I had a brief opportunity to drive the new Range Rover Evoque last month, very brief, and was hoping to have another opportunity again before I wrote about it because, quite frankly, you don’t get much of feel for a vehicle in less than a half-an-hour behind the wheel.
But the marketing people who paid for my lunch would like it if I mentioned it, so I will.
After all they were kind enough to bring in the designer, Gerry McGovern, over from England to talk about it.
He’s an interesting chap -- see how the Brit influence takes over; that’s the first time I can ever recall writing the word “chap” in ages-- and had done a remarkable job in giving one of the most iconic automotive shapes -- the boxy, muscular Range Rover -- enough of a twist to appeal to a totally different customer from those who usually show up in Land Rover showrooms.
Thus the Evoque has a more rakish roofline than you usually are apt to find in Land Rover (see above where the Ranger Rover you’re used to seeing is on the right and the Evoque in the middle; just click on the picture for a larger view).
It fits in more with the urban environment that most of us find ourselves in these days as opposed to the cross-country safaris Land Rovers are identified with.
In that, it has a lot of technological feature that will adapt to today’s iPhones and MP3 players and whatever else is coming in the future.
At the same time, it still is a Range Rover, the smallest, lightest, and most fuel-efficient in the lineup.
It comes in Pure, Dynamic, and Prestige trim, both featuring a 2.0-liter, turbocharged four-cylinder engine that is mated to a six-speed automatic transmission and sends 240 horsepower and 250 pound-feet of torque to an all-wheel-drive system. Fuel economy is estimated at 18 mph city, 28 highway.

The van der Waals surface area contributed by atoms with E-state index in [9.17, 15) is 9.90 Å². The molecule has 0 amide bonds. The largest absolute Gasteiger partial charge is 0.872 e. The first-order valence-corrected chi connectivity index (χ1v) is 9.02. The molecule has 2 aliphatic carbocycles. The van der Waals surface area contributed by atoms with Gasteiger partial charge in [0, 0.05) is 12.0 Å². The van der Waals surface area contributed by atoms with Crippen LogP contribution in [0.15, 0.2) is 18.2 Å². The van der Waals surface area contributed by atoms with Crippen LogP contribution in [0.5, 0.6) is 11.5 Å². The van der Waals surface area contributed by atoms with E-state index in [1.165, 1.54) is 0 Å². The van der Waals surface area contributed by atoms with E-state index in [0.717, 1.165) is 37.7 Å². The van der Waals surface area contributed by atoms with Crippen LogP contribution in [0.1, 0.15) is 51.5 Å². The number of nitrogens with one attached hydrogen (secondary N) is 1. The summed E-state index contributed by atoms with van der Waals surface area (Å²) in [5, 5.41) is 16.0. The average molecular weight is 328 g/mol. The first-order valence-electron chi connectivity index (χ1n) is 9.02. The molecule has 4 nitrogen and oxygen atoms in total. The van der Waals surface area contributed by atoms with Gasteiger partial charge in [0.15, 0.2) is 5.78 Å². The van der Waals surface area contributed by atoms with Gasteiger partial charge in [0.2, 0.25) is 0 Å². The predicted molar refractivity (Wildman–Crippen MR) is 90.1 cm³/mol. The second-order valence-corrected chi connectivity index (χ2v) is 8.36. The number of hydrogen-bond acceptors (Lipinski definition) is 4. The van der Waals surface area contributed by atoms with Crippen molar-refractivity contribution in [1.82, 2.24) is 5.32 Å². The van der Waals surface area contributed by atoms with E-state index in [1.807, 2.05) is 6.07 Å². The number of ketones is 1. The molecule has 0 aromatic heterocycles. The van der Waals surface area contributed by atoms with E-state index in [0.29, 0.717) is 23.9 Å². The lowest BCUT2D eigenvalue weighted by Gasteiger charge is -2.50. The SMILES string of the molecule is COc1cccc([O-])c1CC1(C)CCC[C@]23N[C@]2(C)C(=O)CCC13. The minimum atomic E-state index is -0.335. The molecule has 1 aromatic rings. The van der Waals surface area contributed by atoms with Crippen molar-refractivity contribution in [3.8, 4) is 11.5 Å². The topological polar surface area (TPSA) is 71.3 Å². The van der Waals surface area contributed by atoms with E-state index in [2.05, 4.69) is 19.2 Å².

Pricing starts at $43,995 for the Pure Plus five-door model, $44,995 for the coupe.
It doesn’t have the full off-road capability of other more established (and more expensive) Range Rover models with their low-range gearing for treks over the mountains and through the woods, but it doesn’t embarrass itself off pavement either.
Getting back to McGovern, he’s an interesting guy who started off his automotive designing career with Chrysler. He has worked with several different marques, including Land Rover back in the ’80s, and now is back with the company.
Our lunch conversation covered many topics, including my appreciation for the British mystery television mystery series Foyle’s War and his appreciation for the TV series Rome.
He has a wry sense of humor as illustrated by this story.
At one point, I mentioned something that iconic automotive executive Bob Lutz had said a few years ago about the much-ridiculed Pontiac Aztec. Lutz said if the Aztec had come from Honda it would have been heralded by the media as a great hit.
I asked McGovern if he knew Lutz, and he does, in a casual way. Turns out they have the same tailor in London.
On one of Lutz’ visits, the tailor asked him if he knew Gerry McGovern.
“Yes, I do, and I’ve never seen him in a decent suit yet,” Lutz said in his customary booming style.
I asked McGovern what the tailor had replied.
“He just sort of smiled and said that would be changing now,” McGovern said.